A popular online video that purports to explain the “Chinese Dream,” and the Communist Party’s support of it, presents a portrait of China as an “ancient and youthful country,” a land of blue skies and green, green fields, where citizens and foreigners gather together, clapping and laughing, and clowns on motorbikes hand flowers to pretty women.
The video also notes that China is “growing fast but with development disparities,” and that the country’s opportunities are accompanied by “untold challenges,” illustrated by a coal plant and traffic jams. It concludes: “The Communist Party of China is with you along the way.”
The Chinese Dream video has been circulated and praised by Chinese social media users—but they most likely aren’t the target audience. The video, made in English with Chinese subtitles, appears to be the party’s latest, slickest attempt to explain itself to the broader world, along with more English-language news output, social media from state-run news outlets and giant billboard ads in New York’s Times Square.
The video, created by an unknown auteur and posted on the Chinese video-sharing platform Youku, has been mentioned in an official interview, as the Wall Street Journal notes, “indicating a dose of official support.” Still, its origins remain mysterious.
There is no official production company named, and the name at the end of the video, “fuxinglushang,” could either mean “the road to rejuvenation” in Chinese, or be an indirect reference to a street in Beijing where state broadcaster China Central Television has an office. A popular English-language cartoon about becoming president in China, and why the process leads to more experienced, less compromised politicians than in the US or the UK also cited “fuxinglushang” at the end:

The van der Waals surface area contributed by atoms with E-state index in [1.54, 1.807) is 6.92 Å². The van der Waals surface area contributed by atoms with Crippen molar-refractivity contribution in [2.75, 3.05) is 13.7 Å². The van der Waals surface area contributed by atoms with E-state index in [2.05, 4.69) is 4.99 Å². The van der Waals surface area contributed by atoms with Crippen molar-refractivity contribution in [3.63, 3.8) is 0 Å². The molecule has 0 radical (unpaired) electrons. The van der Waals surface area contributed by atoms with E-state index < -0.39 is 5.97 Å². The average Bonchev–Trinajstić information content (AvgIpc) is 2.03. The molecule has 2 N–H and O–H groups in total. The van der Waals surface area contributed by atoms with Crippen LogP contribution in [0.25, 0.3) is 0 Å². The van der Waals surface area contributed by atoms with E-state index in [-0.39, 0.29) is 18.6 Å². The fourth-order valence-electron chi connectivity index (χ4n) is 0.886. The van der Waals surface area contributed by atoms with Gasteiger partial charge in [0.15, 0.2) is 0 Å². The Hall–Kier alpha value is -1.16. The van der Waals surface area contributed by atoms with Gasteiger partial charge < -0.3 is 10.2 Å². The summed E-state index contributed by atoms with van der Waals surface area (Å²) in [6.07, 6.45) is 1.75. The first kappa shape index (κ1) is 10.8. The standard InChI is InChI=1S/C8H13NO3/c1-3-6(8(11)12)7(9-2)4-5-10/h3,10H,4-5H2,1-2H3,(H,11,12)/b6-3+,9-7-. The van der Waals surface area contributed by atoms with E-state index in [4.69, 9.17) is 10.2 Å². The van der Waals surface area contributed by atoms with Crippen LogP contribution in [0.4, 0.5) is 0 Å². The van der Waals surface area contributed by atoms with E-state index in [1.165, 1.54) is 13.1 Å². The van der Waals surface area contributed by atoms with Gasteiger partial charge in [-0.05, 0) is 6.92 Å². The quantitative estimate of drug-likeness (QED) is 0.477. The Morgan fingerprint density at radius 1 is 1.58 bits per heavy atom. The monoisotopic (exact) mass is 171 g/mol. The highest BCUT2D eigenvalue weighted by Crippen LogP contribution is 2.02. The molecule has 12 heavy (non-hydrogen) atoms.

Most Chinese netziens assume the videos were both created by the Communist Party, and many called it a welcome contrast to some of the leaden party advertising of the recent past, like this series of posters with slogans like “Communist Party is good.”
“I think it’s great! much better than shouting out political slogans in their previous propaganda efforts!,” one Sina Weibo user (signup required) wrote. Another declared the video up to an “international standard,” calling it “vibrant and modern, a total breakaway from previous banal tone.”